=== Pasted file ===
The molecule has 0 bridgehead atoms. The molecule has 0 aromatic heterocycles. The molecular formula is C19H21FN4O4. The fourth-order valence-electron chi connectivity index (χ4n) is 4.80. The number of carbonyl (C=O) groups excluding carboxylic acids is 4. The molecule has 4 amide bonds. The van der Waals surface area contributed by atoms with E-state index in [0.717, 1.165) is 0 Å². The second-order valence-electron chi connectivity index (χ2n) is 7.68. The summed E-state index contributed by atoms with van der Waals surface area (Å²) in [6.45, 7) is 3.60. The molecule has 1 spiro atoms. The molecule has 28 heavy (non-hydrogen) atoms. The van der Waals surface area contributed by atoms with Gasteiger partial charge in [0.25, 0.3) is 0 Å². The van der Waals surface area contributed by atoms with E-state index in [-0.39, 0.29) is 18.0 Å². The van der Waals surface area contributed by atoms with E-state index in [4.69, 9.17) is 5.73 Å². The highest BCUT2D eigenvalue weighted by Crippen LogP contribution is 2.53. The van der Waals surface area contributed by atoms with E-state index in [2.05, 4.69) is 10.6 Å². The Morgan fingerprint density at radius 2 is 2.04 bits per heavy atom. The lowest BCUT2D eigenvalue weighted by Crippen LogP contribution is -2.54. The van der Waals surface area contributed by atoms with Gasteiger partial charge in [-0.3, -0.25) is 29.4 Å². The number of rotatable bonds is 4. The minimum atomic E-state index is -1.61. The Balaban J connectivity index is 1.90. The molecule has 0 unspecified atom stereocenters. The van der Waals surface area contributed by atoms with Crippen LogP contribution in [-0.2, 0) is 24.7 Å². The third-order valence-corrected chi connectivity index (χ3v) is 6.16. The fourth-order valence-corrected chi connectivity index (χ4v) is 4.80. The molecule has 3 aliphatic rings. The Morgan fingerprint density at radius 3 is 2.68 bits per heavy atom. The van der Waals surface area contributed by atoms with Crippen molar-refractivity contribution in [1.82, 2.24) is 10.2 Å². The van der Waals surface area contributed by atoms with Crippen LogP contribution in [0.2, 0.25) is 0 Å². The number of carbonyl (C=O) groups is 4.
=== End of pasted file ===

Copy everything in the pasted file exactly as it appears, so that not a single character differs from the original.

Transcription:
The molecule has 0 bridgehead atoms. The molecule has 0 aromatic heterocycles. The molecular formula is C19H21FN4O4. The fourth-order valence-electron chi connectivity index (χ4n) is 4.80. The number of carbonyl (C=O) groups excluding carboxylic acids is 4. The molecule has 4 amide bonds. The van der Waals surface area contributed by atoms with E-state index in [0.717, 1.165) is 0 Å². The second-order valence-electron chi connectivity index (χ2n) is 7.68. The summed E-state index contributed by atoms with van der Waals surface area (Å²) in [6.45, 7) is 3.60. The molecule has 1 spiro atoms. The molecule has 28 heavy (non-hydrogen) atoms. The van der Waals surface area contributed by atoms with Gasteiger partial charge in [0.25, 0.3) is 0 Å². The van der Waals surface area contributed by atoms with E-state index in [-0.39, 0.29) is 18.0 Å². The van der Waals surface area contributed by atoms with E-state index in [4.69, 9.17) is 5.73 Å². The highest BCUT2D eigenvalue weighted by Crippen LogP contribution is 2.53. The van der Waals surface area contributed by atoms with E-state index in [2.05, 4.69) is 10.6 Å². The Morgan fingerprint density at radius 2 is 2.04 bits per heavy atom. The lowest BCUT2D eigenvalue weighted by Crippen LogP contribution is -2.54. The van der Waals surface area contributed by atoms with Gasteiger partial charge in [-0.3, -0.25) is 29.4 Å². The number of rotatable bonds is 4. The minimum atomic E-state index is -1.61. The Balaban J connectivity index is 1.90. The molecule has 0 unspecified atom stereocenters. The van der Waals surface area contributed by atoms with Crippen LogP contribution in [-0.2, 0) is 24.7 Å². The third-order valence-corrected chi connectivity index (χ3v) is 6.16. The fourth-order valence-corrected chi connectivity index (χ4v) is 4.80. The molecule has 3 aliphatic rings. The Morgan fingerprint density at radius 3 is 2.68 bits per heavy atom. The van der Waals surface area contributed by atoms with Crippen molar-refractivity contribution in [1.82, 2.24) is 10.2 Å². The van der Waals surface area contributed by atoms with Crippen LogP contribution in [0.2, 0.25) is 0 Å². The number of carbonyl (C=O) groups is 4.